Methods of Off-the-Job Training

Off-the-job training refers to the type of training in which trainees are taken from the job and placed in a training institutes or academic organizations in different places where they will be provided training. Such as, one trainee is placed in the Information Technology Institute (ITI) of Dhaka University to take training on Statistical Quality Control Techniques and then it will be off-the-job training. Off-the-training has a number of methods:

1. Lectures: This is quick and simple way of providing knowledge to large number of trainees particularly in giving rules, procedures or methods. Here, speakers give lectures on a particular issue or on variety of issues through which facts, concepts, principles, attitudes, theories and problem-solving abilities are taught. It is useful when a large group is to be trained within a short time.

2) Conference and Seminar: It is a formal meeting of trainees in which the leader seeks to develop knowledge and understanding by obtaining oral participation of trainees. It tries to build up ideas jointly contributed by the participants. It emphasizes on small group discussions on a specific subject matter.

3) Audio-visual based training: Here, materials like videodiscs, videocassettes, and films are used in skills training with the limitation that there is no interaction between the trainer and the trainee. Trainees observe the audio-visual manner of doing a particular job and learn the method from it. Videoconferencing is a growing technique for skills training today.

4) Programmed instruction: It is a systematic method for training job skills involving presentation of questions or facts, allowing the person to respond and giving the learner immediate feedback on the accuracy of his or her answers. Trainees will participate in such type of session and be skilled with information and method to do a particular job efficiently.

5) Interactive video-training: It combines a computer and key-board, a video screen material stored on a video disc, and video camera and tape into one system with a ‘doctor’ who comes at interval with questions and with correct answer after being answered by the trainee on the screen from among options. The trainee can repeat the exercise until he or she is satisfied.

6) Simulation Exercise: It explicitly places the trainees in an artificial environment that closely mirrors actual working conditions. Simulation activities include case studies, experimental exercises, complex computer modeling, and vestibule training. Other than these training, there are training for special purpose such as literacy training, AIDS education, values training, diversity training, customer service training, teamwork and empowerment training, international business training that prepares employees for special situations.

Step- 5: Validation of the Training Programme
Validation of the training programme would be made to make it effective and result oriented. It should be listed before a representative audience. Based on final revisions of pilot results a budget is prepared for the training programme. It is an interactive process with other steps in the training programme development process. Budget constraints may limit the human resources manager’s alternatives and must therefore be considered during all phases of the development.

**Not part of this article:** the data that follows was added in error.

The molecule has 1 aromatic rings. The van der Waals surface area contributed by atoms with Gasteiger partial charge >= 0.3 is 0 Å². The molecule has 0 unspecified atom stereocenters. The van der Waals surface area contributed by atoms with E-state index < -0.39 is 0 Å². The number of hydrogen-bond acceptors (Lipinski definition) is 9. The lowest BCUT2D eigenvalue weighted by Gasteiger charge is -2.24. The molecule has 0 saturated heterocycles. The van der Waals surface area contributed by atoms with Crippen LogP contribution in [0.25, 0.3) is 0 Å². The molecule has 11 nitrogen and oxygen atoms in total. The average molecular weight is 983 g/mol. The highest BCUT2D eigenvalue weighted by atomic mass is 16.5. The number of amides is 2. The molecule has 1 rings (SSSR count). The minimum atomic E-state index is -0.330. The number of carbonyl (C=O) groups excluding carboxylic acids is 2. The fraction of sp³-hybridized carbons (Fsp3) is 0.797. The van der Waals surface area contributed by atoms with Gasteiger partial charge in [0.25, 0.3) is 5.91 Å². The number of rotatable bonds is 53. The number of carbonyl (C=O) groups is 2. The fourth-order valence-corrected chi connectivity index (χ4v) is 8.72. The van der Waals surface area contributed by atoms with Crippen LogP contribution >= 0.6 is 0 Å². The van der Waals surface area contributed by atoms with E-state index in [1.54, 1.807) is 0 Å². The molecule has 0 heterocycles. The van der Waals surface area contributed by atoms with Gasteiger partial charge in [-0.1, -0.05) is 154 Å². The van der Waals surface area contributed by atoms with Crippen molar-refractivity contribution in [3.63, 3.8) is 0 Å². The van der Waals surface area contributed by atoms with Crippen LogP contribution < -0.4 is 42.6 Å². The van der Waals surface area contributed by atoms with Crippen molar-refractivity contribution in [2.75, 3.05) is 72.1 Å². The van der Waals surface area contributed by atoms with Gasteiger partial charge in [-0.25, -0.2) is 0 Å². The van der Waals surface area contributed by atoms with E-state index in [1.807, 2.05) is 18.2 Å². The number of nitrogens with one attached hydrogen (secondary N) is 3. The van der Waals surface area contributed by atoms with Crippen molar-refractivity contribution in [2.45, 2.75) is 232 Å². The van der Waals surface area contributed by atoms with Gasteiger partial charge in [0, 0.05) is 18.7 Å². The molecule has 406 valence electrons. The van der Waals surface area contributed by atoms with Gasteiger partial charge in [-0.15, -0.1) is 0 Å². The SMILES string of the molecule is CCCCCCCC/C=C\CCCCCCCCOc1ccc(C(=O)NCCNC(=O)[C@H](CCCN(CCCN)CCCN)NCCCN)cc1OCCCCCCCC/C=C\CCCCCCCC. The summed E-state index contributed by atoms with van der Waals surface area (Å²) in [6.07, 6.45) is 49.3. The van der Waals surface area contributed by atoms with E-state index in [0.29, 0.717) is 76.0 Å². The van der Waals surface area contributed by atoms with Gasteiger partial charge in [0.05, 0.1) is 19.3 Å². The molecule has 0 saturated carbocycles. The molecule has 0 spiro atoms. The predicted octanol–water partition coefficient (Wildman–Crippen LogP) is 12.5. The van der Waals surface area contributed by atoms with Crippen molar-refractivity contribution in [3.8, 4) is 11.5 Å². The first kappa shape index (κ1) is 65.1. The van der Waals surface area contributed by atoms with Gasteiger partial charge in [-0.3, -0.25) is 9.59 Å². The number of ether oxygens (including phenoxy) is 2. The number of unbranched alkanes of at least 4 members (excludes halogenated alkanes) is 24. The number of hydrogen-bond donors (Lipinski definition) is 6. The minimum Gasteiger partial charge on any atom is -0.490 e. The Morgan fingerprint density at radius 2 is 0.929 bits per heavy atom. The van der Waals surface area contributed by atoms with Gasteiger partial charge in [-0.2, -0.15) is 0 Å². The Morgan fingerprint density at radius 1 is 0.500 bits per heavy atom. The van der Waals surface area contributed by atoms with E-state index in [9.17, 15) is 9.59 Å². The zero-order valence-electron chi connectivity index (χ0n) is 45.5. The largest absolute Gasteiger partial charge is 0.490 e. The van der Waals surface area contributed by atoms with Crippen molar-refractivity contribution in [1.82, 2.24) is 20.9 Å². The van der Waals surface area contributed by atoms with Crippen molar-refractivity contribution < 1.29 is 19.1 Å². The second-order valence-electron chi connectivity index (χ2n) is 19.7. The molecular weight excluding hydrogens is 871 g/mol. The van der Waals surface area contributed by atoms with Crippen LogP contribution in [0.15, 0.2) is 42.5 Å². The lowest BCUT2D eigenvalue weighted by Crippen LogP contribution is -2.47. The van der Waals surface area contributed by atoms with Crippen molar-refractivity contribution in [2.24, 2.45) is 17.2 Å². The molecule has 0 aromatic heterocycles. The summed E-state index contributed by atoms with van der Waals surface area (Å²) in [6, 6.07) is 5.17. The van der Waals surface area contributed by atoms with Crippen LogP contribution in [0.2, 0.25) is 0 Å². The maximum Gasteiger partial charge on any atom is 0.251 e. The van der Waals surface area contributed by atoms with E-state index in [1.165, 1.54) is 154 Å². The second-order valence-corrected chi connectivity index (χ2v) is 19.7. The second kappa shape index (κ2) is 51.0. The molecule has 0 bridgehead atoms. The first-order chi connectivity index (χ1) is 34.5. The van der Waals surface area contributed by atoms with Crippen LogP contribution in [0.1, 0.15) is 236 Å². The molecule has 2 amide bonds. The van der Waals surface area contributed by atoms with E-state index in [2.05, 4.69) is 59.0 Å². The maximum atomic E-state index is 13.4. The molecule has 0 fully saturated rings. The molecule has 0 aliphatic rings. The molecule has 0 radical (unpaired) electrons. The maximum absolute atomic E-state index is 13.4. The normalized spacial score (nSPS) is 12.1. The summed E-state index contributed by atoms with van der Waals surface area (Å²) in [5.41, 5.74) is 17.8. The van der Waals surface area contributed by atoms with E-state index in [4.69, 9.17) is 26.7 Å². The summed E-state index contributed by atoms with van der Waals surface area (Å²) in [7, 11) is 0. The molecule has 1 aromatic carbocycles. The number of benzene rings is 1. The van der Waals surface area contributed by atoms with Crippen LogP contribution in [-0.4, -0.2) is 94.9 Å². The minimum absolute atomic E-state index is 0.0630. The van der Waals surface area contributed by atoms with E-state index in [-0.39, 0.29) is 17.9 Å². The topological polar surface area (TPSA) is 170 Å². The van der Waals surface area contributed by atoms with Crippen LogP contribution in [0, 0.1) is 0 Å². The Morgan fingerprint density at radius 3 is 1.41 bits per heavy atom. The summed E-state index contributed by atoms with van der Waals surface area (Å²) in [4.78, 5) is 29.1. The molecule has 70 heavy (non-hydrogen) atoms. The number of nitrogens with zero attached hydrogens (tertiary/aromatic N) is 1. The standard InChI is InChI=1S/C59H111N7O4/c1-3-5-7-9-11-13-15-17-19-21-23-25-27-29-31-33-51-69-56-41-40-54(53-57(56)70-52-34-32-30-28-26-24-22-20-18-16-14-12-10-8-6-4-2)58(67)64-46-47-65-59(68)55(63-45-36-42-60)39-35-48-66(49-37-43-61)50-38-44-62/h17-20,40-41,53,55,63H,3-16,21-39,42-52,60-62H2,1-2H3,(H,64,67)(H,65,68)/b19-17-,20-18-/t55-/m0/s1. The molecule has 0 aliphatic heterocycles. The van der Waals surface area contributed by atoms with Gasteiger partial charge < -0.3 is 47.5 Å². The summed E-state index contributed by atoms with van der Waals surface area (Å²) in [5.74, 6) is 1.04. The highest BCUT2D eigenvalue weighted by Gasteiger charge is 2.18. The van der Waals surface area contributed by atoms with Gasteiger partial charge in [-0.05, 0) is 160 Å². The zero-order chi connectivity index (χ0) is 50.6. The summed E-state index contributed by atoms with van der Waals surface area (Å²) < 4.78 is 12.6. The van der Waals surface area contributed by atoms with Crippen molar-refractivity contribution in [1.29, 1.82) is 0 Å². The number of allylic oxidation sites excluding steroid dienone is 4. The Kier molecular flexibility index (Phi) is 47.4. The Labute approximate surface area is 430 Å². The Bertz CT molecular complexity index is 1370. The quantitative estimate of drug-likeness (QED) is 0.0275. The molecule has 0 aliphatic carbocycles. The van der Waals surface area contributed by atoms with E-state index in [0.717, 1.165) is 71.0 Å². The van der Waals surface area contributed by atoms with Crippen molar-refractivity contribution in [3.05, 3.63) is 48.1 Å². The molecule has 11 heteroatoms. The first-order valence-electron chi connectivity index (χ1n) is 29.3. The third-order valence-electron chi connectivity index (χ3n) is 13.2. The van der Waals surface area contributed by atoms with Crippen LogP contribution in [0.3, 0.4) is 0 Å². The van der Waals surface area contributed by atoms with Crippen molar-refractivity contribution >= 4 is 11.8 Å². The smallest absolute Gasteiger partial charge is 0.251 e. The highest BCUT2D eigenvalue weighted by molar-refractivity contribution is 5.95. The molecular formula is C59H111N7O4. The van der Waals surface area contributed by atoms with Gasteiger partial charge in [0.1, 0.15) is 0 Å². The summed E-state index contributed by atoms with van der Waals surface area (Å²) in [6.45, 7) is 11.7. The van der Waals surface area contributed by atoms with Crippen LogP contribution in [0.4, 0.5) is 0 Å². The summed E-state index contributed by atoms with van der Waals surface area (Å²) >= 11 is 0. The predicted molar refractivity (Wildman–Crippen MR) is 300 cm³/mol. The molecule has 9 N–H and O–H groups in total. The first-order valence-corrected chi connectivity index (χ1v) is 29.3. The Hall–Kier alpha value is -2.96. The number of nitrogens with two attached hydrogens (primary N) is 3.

Step-6: Develop Budget
At this stage of the training program development process, human resource management will prepare a training budget through in interactive process with other steps to conduct the training program without any financial constraints. Training costs include staff planning time, trainee wages, trainer wages, direct expenses such as the cost of training materials, travel, accommodation, meals, breakfast, refreshment, certificate printing, venue charges, remuneration of the internal and external trainers etc.

Step-7: Selection of Trainers
Effective trainer is one of the fundamental prerequisites for the successful training. Organisations may use their own staff or may bring trainers from outside under contract or may use a combination of both the options for giving training. Staff trainers are full-time specialists on the organisational payroll and part-time training are less expensive than trainers hired from outside.

Step-8: Implementation of Training Programme
Training programme is now ready for implementation. All physical facilities are to be arranged and make fit for the trainees and trainers. People must feel comfort, interested and committed while they are in their desired training. The whole environment should be conducive to effective learning.

Step-9: Evaluation of Training Programme
Training must be evaluated by systematically documenting the outcomes of the training in terms of how trainees actually behave back on their jobs and the relevance of the trainees behaviour to the objectives of the organisation. Effective criteria that are used to evaluate training focus on outcomes. Experts agree on four outcomes of the training programme.

Training Outcomes
Experts agree on four outcomes of the training programme.They are:
1) Reaction-bfeeling of trainees to the training programme;
2) Learning or knowledge- acquired knowledge through training experience. It uses feedback devices or pre-and post-tests to measure what learners have actually learned;
3) Behaviour- change in behaviour resulted from the training; and
4) Results –level of improvement in job performance and in organizational productivity, quality, turnover or accident reductions etc.

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